When he returned to San Francisco he awaited her coming with an eagerness he had never before experienced, though he had waited for many women in different parts of the world, and not a few had waited for him. He had presented his letters, had called properly, and encour- aged by her welcome, he had become an habitué of her domicile. He would not have believed it possible that he could care so much for anyone. But he could not be sure that she returned his passion.
As for her, she found herself wonder- ing just how great was his appeal. Did she care as he did? Could she care? Did she wish to? She hesitated and was not lost because of her incertitude. She de- liberated and could come to no conclu- sion. In some things she was the most practical of her sex. Whence came Long- field? From his conversation he had been everywhere, and therefore that gave her no clue. What was he doing in San Francisco? For the matter of that, what had he been doing up in the North
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Cyrus Townsend Brady 123
Woods when that equally unexpected meeting took place? Why did he linger on, her frequent visitor?
A less clear sighted person would have answered that she was the polestar of his attraction, but although she was too much a woman not to realize his grow- ing passion she knew it was not that alone. At times he thought it was only she, but he was aroused from that tem- porary self-deception by the arrival of Keene.
It was weeks after he had been landed by the Cambodia at Honolulu for hos- pital treatment that Christopher Keene set foot in San Francisco. He was com- pletely recovered from his wounds, no scar was visible. The deep cut on the head was concealed by his hair. He had shaved off his mustache and beard. Some of the signs of exposure and hard- ship which Barbara had noticed had dis- appeared. The long weeks in the hos- pital had cleared his complexion. There were some things written in his face which would never be erased, but much of his youth had returned.
When Longfield and Keene stood side by side it would be difficult to secure a greater contrast. In no way was Keene handsome. He did not barely escape it, like Barbara LeMoyne; he had no claim to it whatever. His features were harsh, he was even a little forbidding in his ruggedness. But he was strong, clear- eyed, firm mouthed. He was good to look at because one could see courage and determination and honesty in his personality. There was no apparent mystery about him.
No mystery? Certainly no outward and visible one—yet within! The man was a prey to anxiety and disappoint- ment so great as to be almost unbearable. Yet such was his control that no out- ward evidence of the inward struggle was visible.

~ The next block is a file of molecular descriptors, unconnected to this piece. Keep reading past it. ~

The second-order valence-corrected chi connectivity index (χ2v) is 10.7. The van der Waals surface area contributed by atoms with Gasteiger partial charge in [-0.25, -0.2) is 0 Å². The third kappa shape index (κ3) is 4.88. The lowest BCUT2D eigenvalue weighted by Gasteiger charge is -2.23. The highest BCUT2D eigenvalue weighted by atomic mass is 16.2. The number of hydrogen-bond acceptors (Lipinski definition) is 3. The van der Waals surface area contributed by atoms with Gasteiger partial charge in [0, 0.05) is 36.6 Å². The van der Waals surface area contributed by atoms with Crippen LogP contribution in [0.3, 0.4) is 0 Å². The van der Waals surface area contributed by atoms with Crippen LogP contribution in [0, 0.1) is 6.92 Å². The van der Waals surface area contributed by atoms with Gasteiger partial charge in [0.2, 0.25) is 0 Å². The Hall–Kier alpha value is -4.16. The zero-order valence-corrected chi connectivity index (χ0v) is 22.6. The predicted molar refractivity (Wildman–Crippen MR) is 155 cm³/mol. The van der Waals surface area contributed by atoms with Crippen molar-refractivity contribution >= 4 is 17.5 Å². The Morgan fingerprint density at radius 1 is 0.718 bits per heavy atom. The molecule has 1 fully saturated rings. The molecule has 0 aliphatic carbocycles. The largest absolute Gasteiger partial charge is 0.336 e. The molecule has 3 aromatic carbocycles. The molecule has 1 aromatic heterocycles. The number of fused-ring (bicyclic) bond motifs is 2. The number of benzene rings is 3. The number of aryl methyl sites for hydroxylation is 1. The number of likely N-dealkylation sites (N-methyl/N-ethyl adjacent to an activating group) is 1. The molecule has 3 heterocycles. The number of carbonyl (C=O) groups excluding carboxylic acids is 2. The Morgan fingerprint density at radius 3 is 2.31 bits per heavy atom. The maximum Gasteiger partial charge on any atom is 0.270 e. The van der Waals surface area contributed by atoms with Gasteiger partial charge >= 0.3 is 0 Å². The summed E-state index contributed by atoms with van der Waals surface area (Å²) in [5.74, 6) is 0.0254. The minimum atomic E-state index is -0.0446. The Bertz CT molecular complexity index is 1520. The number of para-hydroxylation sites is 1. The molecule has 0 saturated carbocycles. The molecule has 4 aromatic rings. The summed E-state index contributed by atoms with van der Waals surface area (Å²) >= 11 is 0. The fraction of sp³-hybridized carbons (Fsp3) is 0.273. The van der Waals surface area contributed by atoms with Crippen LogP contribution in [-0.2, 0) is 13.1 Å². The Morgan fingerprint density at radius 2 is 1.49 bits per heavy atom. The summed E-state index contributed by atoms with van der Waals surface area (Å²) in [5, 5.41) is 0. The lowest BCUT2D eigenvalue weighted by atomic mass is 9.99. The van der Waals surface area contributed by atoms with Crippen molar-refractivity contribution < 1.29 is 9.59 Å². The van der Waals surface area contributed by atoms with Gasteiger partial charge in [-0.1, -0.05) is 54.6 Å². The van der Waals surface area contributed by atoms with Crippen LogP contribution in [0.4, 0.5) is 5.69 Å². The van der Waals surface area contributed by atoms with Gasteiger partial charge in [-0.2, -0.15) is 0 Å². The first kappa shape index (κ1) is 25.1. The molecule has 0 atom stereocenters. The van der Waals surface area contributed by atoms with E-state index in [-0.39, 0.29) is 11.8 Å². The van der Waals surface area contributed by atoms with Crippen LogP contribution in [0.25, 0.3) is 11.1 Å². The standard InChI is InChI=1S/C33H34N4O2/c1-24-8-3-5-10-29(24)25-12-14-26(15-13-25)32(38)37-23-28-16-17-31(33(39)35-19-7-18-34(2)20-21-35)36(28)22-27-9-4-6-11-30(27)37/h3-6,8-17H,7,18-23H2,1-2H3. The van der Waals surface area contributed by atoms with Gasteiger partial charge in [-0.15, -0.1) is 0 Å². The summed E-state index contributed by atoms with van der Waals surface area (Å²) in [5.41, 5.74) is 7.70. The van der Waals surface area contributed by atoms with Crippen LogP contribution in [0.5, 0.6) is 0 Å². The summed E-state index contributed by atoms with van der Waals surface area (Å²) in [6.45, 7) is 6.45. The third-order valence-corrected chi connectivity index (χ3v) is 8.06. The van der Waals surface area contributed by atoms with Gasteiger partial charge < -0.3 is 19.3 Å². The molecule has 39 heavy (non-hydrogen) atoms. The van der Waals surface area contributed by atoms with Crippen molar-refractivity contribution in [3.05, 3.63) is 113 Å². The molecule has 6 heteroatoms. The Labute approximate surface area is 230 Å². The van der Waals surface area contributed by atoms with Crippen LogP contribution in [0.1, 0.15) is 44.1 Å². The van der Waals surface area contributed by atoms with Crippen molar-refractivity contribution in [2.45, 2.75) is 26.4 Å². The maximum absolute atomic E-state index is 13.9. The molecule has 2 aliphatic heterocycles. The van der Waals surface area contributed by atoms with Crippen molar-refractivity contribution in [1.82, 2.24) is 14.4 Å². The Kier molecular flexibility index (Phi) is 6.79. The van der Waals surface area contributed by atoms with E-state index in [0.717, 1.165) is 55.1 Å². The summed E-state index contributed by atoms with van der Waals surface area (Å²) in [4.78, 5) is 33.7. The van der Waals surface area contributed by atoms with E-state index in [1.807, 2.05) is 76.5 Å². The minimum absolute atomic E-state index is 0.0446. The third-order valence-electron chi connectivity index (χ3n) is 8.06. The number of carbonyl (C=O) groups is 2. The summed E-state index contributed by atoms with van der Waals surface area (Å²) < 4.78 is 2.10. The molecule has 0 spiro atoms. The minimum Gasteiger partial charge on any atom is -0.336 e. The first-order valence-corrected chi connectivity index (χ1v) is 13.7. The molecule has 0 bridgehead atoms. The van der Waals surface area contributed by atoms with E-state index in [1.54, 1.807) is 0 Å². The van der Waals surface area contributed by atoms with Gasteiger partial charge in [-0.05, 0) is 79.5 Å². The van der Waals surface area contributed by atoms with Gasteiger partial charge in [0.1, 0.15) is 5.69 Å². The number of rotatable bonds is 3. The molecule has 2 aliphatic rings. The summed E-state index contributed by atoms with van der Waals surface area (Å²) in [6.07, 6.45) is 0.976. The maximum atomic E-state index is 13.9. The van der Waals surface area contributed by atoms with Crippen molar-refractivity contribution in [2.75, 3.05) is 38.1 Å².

Longfield possessed that genius for re- pression also, but with a difference. Longfield buried his secrets, whatever
they were, as a blade is sheathed in vel- vet. Keene hid his under a granite rock. One saw instinctively that the velvet hid something. The granite rock only lay where it had been cast by nature and gave no sign of what it hid, or even that it hid anything,
As it happened, the secrets of both men concerned the same thing. Though they knew it not, they were engaged upon the same quest. And in the pursuit of it they were to come in contact with the same woman. But Barbara Le Moyne was quite unconscious of that fact. Longfield had a great advantage, for when she at last met Keene she sup- posed she had never before seen him. Yet she was vaguely conscious that he reminded her of something or somebody. The reminder was so faint, however, that she presently forgot it.
Keene was seeking a woman — a woman he did not know, whose name he had never heard; a woman whom he felt sure he could not recognize even should he find her. That she had been at one time on the Pacific Coast; that she was young and efficient; that she had the whitest neck and arms; that she had helped him—these made up the totality of his recollection. Not much on which to build a hope. Few facts on which to base a search. Yet he must find her.
He did not love her. Oh, no. But through her, and through her alone, could he achieve a certain design to which he had given himself wholeheart- edly. In the attempt to bring about that ideal he had suffered and struggled amazingly. He had performed the in- credible. Through difficulties inexpres- sible, over unknown lands, and across trackless seas with a single comrade of his race he had reached his goal. Step after step of the journey had been marked with the blood of men. He had lost his best friend on the way. And now, failing the discovery of the woman, or a miracle, he was halted on the verge of success. Miracles did not happen in
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Keene's hard, adventurous career, so that to find the woman was his only re- course. Unwittingly she had his secret. Whether she concealed it in scabbard or under rock he must have it.